It was generally assumed that, given the retirement of center Bob Lanier and the trading of Marques Johnson, Junior Bridgeman and Harvey Catchings to the Los Angeles Clippers, the Milwaukee Bucks would be a changed team this season.

One thing that didn't change, however, was Coach Don Nelson and his defense-first philosophy, one that Nelson's Bucks imposed upon the Washington Bullets in a 105-79 victory Wednesday night.

"We play defense hard night in and night out. Nellie wouldn't stand for anything else," said guard Craig Hodges, one of this season's new Bucks.

Milwaukee led the NBA in averaging fewest points allowed last season, yielding 101.5 per game. After three games this season, that is down to just over 98 points.

Despite the additions and subtractions on the roster, defense is a Milwaukee constant, according to Nelson.

"I would have to say that, on the surface, Sidney Moncrief (the NBA's defensive player of the year the last two seasons) is our only outstanding defender," said Nelson. "That's not to say there can't be good team defense. If it's important to the coach, it should be important to the players."

Nelson felt former Clipper Terry Cummings learned that lesson Wednesday night. Despite shooting zero for eight in the first half, Cummings still came in for postgame praise from Nelson.

"After the first two weeks of training camp, Terry came to me and said now he knew why we led the league in defense," Nelson said. "Tonight he didn't have a great offensive game, but he rebounded and played defense extremely well. Now he knows there are other areas of basketball besides scoring that are important."

Like consistency, something the Bullets have been lacking in the early going this season. "I understand the problem; we just have to work through it and it's gonna take some time," Coach Gene Shue said.

The latest of the Bullets to be injured is guard Frank Johnson. After straining his right hamstring muscle during the 119-104 victory over Atlanta Tuesday, he didn't accompany the team here for Wednesday's game.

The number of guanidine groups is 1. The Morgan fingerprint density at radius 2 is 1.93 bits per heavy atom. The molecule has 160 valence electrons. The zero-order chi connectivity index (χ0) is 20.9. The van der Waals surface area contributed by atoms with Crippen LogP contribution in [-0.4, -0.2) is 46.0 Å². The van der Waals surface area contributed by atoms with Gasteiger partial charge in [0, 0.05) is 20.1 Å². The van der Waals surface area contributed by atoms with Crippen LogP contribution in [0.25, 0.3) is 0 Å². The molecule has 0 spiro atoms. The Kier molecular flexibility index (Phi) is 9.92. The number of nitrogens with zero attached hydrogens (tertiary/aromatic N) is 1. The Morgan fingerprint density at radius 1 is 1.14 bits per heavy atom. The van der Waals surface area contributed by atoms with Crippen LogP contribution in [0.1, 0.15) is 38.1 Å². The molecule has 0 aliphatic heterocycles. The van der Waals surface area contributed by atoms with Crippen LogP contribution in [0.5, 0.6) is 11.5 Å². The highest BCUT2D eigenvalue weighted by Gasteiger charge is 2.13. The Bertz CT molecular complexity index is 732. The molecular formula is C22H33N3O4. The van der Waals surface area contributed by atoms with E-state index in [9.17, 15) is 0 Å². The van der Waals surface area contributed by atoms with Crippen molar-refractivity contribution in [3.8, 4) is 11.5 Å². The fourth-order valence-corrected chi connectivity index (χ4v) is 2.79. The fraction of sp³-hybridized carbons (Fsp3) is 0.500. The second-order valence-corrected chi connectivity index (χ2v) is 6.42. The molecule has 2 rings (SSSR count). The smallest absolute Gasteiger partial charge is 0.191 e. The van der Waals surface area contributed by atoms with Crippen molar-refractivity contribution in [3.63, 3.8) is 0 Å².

Johnson also was unable to practice today. Trainer John Lally said Johnson's condition is "day to day." If he is unable to play in Friday's 7:30 p.m. rematch against the Bucks at Capital Centre, there's a chance Johnson could be placed on the injured list. He would replace Jeff Malone, who is eligible to play the following night against the Hawks in Atlanta.

Such a move would grant a reprieve of sorts to Charles Davis or Guy Williams. Either was likely to be cut from the roster upon Malone's return.

But first there's the matter of Friday's game against the Bucks and the reacquisition of the Bullets' intensity. Nelson doesn't think it will take long. "This team's struggling but there's a reason for that," he said. "I'm a Gene Shue fan; this team will be tough to beat."

Shue hopes Nelson is right. "Tuesday night's game was more fun, a better show than the Bullets have had in Cap Centre for a long time," he said. "But we aren't at that stage of cohesiveness yet. It's just time."

"I hope that's all it is," forward Jeff Ruland said. As to the question of how much time, Ruland begged off. "If I knew the answer to that I'd be a prophet and not in basketball," he said.